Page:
May he rest in peace.


Colm K said...

At fr brendans mass today. Very moving. This is a wonderful biography. Well done. Colm

Póló said...

Thanks Colm.

Below is the poem Susan read from the altar.
Written by mine and Fr. Brendan's 2nd cousin Fr. Ned Crosby.
It grows on you.


by Fr. Ned Crosby

“Go on” .... He said .... I paused
Looking down the field.

“Will you go on” .... He said.

So .... I put my hands on the plough.

“Go on. I'll be with you”.

So I went.

Kept my hands on the plough,
didn't turn back, not once.
But never a day without looking back several times.
Now I pin my hopes that the seed will grow
on the slopes of a crooked furrow.

Póló said...

Reproduced below is Eli Jenkins' Prayer from Under Milk Wood which was a great favourite with Brendan and Lynne.

Every morning when I wake,
Dear Lord, a little prayer I make,
O please to keep Thy lovely eye
On all poor creatures born to die.

And every evening at sun-down
I ask a blessing on the town,
For whether we last the night or no
I'm sure is always touch-and-go.

We are not wholly bad or good
Who live our lives under Milk Wood,
And Thou, I know, wilt be the first
To see our best side, not our worst.

O let us see another day!
Bless us all this night, I pray,
And to the sun we all will bow
And say, good-bye - but just for now!

Fr Seán Coyle said...

Go raibh mile maith agat, a Phóló, as ucht an naisc don alt seo. Bhí an-mheas ag Breandán ar theanga agus cultúr na mBreathnach. He had the same respect for the Welsh people, language and culture that he had for the Japanese people, language and culture. It was on visits to him in Denbigh during a two-year assignment ‘on the road’ in Britain, 2000 to 2002, that I got to know Brendan.

Your post also answers a question I had when I received the obituary from Dalgan. It mentioned Cloonfad as being in Mayo. My research showed me that it was in Roscommon. You have confirmed the latter for me by mentioning Brendan’s exploits on the Roscommon minor football team.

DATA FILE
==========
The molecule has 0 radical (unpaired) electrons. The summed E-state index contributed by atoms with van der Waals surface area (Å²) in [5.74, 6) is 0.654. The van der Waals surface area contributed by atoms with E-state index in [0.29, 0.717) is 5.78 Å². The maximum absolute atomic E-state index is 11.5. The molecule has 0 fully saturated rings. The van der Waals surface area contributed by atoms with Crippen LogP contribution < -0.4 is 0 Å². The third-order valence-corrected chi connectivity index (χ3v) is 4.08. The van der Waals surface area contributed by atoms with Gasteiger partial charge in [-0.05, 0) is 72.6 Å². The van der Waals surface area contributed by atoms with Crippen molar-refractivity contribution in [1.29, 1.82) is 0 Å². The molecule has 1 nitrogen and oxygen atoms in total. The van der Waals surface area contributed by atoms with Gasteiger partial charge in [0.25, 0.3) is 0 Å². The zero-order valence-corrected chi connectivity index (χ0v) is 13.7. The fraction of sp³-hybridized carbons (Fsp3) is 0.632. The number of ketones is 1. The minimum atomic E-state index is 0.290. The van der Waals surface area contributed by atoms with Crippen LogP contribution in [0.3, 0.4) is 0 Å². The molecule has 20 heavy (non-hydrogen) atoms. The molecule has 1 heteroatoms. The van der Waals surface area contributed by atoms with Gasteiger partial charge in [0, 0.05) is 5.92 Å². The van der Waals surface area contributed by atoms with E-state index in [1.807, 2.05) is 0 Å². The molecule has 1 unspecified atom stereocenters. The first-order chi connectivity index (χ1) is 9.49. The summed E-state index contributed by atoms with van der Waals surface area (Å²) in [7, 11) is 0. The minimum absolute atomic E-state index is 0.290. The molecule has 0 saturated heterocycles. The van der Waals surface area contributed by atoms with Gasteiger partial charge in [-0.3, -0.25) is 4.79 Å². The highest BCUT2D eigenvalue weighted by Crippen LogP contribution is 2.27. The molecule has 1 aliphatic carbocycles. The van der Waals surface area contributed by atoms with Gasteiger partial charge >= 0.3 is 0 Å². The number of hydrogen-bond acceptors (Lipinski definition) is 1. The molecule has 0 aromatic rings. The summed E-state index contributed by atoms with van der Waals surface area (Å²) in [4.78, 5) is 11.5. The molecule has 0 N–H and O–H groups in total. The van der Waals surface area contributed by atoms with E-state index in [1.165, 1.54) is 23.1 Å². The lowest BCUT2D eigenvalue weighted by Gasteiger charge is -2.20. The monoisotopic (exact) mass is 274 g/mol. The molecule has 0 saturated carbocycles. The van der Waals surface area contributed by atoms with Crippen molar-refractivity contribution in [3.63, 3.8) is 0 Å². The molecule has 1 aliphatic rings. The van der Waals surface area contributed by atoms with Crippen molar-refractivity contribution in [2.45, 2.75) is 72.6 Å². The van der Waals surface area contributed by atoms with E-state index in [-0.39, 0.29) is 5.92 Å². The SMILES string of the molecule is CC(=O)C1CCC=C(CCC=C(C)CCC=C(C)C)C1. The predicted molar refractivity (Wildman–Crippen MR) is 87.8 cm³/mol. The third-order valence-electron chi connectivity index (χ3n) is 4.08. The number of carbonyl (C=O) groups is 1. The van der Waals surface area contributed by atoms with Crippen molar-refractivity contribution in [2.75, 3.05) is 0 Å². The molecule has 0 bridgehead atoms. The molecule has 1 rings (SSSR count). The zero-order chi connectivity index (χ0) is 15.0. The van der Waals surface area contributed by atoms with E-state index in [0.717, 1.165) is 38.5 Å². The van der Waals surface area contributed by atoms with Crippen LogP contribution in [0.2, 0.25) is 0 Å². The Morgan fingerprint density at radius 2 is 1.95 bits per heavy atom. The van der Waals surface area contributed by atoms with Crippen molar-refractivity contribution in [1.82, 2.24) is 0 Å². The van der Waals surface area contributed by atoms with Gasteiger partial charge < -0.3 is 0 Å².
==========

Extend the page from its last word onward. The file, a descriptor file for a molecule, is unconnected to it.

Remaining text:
Go raibh mile maith agat chomh maith don ‘Plough’ agus ‘Eli Jenkins’ Prayer’. May I add a link to another poem, ‘Love’ by George Herbert. [ ] The last time I concelebrated Mass with Brendan in Denbigh happened to be either the feast of George Herbert in the Anglican Church or the anniversary of his death. He was born in Wales and by all accounts was a pastor with a great love for the poor. I remember mentioning George Herbert during that Mass. This poem is included in the Breviary used by Catholics in Ireland, England and Wales, and Australia.

“You must sit down," says Love, “and taste my meat.”
So I did sit and eat.

Ar dheis Dé go raibh Breandán.

Póló said...

Thank you Fr. Seán for your memories of Brendan and for that wonderful poem. I was not familiar with George Herbert or with his poetry, but it's hard to beat a Welshman when it comes to verse, or prose, for that matter. And the poem still retains its beauty and meaning even in a purely secular sense.

This is a clickable LINK to your reference above to the excellent reading of the poem.

As Brendan seems to have provoked us all to poetry, I would like to recall a poem I found on a sympathy card at the time of my godmother's death and which I read from the altar in Dolphin's Barn at the funeral. It applies equally to Brendan.

Do not stand at my grave and weep,
I am not there, I do not sleep.

I am a thousand winds that blow.
I am the diamond glint on snow.
I am the sunlight on ripened grain.
I am the gentle autumn rain.

When you wake in the morning hush,
I am the swift, uplifting rush
Of quiet birds in circling flight.
I am the soft starlight at night.

Do not stand at my grave and weep.
I am not there, I do not sleep.
Do not stand at my grave and cry.
I am not there, I did not die.

Brendan Kelly said...


A lovely tribute to such a gentle soul. Was so sad to hear the news of Fr Brendan's passing and sorry I couldnt make the funeral as I am in USA at moment .

May he Rest In Peace

Brendan Kelly